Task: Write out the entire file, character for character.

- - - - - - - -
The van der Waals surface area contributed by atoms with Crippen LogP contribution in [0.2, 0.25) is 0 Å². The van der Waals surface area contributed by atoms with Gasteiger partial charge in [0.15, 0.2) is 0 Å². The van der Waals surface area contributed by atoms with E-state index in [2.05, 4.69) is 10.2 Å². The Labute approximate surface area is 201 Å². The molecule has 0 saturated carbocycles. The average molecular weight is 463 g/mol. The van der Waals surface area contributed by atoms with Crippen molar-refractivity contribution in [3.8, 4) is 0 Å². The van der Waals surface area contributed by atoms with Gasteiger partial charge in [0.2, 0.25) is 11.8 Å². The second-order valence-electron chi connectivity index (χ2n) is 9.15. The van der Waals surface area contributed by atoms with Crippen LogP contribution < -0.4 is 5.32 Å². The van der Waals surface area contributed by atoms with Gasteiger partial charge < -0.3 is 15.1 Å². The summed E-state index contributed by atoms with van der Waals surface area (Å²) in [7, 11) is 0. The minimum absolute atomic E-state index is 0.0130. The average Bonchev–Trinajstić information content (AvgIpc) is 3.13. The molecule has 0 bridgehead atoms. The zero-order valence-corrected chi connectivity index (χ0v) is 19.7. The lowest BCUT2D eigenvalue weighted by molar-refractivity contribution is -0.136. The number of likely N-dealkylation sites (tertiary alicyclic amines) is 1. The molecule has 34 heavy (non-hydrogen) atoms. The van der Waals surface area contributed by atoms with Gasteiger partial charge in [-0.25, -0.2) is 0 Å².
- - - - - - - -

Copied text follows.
The van der Waals surface area contributed by atoms with Crippen LogP contribution in [0.2, 0.25) is 0 Å². The van der Waals surface area contributed by atoms with Gasteiger partial charge in [0.15, 0.2) is 0 Å². The van der Waals surface area contributed by atoms with E-state index in [2.05, 4.69) is 10.2 Å². The Labute approximate surface area is 201 Å². The molecule has 0 saturated carbocycles. The average molecular weight is 463 g/mol. The van der Waals surface area contributed by atoms with Crippen molar-refractivity contribution in [3.8, 4) is 0 Å². The van der Waals surface area contributed by atoms with Gasteiger partial charge in [0.2, 0.25) is 11.8 Å². The second-order valence-electron chi connectivity index (χ2n) is 9.15. The van der Waals surface area contributed by atoms with Crippen LogP contribution < -0.4 is 5.32 Å². The van der Waals surface area contributed by atoms with Gasteiger partial charge < -0.3 is 15.1 Å². The summed E-state index contributed by atoms with van der Waals surface area (Å²) in [7, 11) is 0. The minimum absolute atomic E-state index is 0.0130. The average Bonchev–Trinajstić information content (AvgIpc) is 3.13. The molecule has 0 bridgehead atoms. The zero-order valence-corrected chi connectivity index (χ0v) is 19.7. The lowest BCUT2D eigenvalue weighted by molar-refractivity contribution is -0.136. The number of likely N-dealkylation sites (tertiary alicyclic amines) is 1. The molecule has 34 heavy (non-hydrogen) atoms. The van der Waals surface area contributed by atoms with Gasteiger partial charge in [-0.25, -0.2) is 0 Å².